Melt the butter and chocolate together in a heatproof pyrex bowl over a pan of just simmering water or in a bain marie, stirring gently, until just melted. Remove from the heat and allow to cool slightly. In a large mixing bowl using an electric mixer, beat the egg yolks and the whole egg with the sugar on high speed for 5 minutes until very light, airy and mousse-like. Decrease the beater speed to medium, gradually beat in the melted chocolate and butter in a stream until blended.
Pour into the pre-baked tartlet shells, evenly dividing the chocolate filling in between the 6 tins; using a soup ladle makes this easier. Slide the baking sheet with the 6 filled tins into the oven and bake for 8 minutes or until the top is just set, having formed a slight crust.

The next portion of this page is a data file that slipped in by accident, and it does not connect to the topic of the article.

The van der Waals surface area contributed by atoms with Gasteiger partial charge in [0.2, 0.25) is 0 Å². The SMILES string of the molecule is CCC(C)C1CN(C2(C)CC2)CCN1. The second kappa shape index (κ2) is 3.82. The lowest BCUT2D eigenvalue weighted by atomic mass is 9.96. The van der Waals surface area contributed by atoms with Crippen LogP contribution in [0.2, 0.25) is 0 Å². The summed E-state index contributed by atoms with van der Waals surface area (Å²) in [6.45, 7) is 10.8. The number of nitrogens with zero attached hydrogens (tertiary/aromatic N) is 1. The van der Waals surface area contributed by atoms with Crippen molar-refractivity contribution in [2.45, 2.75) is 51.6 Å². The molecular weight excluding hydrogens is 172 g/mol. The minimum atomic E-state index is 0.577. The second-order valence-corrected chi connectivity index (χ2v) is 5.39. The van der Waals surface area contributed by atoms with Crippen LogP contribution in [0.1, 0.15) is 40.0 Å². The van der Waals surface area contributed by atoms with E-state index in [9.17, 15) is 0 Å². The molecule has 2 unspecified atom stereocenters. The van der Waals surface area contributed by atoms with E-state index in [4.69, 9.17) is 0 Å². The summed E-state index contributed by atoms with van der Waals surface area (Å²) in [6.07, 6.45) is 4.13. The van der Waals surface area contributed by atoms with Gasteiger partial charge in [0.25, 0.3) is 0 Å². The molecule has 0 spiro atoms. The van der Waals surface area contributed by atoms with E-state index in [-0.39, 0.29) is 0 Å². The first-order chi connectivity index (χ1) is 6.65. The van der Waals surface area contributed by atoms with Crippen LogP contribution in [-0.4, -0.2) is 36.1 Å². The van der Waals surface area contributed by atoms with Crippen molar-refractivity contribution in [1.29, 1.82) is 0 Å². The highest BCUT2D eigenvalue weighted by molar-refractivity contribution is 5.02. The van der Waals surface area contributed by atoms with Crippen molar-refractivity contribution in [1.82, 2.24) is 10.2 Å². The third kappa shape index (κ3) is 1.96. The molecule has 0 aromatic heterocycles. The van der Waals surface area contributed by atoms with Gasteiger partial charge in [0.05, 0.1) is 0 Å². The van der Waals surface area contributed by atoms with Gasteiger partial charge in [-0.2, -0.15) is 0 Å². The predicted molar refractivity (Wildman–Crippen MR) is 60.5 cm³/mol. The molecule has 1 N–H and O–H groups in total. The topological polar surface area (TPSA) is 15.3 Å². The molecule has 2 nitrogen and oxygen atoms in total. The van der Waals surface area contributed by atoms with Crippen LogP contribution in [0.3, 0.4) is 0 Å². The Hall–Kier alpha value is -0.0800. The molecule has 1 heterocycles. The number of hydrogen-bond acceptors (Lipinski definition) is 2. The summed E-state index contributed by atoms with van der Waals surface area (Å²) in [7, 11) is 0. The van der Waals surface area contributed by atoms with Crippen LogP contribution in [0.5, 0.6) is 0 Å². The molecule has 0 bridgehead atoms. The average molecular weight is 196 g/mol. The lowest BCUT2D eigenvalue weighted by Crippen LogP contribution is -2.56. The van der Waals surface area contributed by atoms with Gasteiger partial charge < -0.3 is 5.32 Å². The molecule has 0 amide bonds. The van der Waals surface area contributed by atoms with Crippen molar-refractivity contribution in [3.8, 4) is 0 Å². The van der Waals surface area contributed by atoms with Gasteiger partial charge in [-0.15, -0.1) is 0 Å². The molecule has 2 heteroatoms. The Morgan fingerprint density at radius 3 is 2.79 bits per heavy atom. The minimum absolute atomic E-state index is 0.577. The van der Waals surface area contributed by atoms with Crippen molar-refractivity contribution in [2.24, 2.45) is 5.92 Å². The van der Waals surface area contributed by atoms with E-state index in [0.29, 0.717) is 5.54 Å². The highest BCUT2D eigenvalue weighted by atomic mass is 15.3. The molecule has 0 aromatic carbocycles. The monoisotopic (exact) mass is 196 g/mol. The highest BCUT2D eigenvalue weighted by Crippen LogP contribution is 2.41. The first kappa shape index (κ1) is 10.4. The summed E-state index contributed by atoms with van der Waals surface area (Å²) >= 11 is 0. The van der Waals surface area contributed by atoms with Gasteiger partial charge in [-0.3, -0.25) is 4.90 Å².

Remove from the oven, slide the tarlets off the baking tray and onto a cooling rack and allow to cool.
For the Salted Butter Caramel Sauce (Caramel au Beurre Salé):
1 cup (200 g) granulated white sugar
3 ½ Tbs (50 g) salted butter
1 cup (250 ml) heavy cream
Melt the sugar in a medium-sized saucepan over medium-low heat and cook until completely melted and caramel in color. Lower the heat to low and whisk in the butter in about 3 or 4 additions. Continuing to whisk, add the heavy cream in a slow stream; the caramel may foam up, but keep whisking, as it will calm down once all the cream is added and will turn to… a smooth caramel. Once it is smooth and creamy, remove from the heat and allow to cool at least to tepid before serving.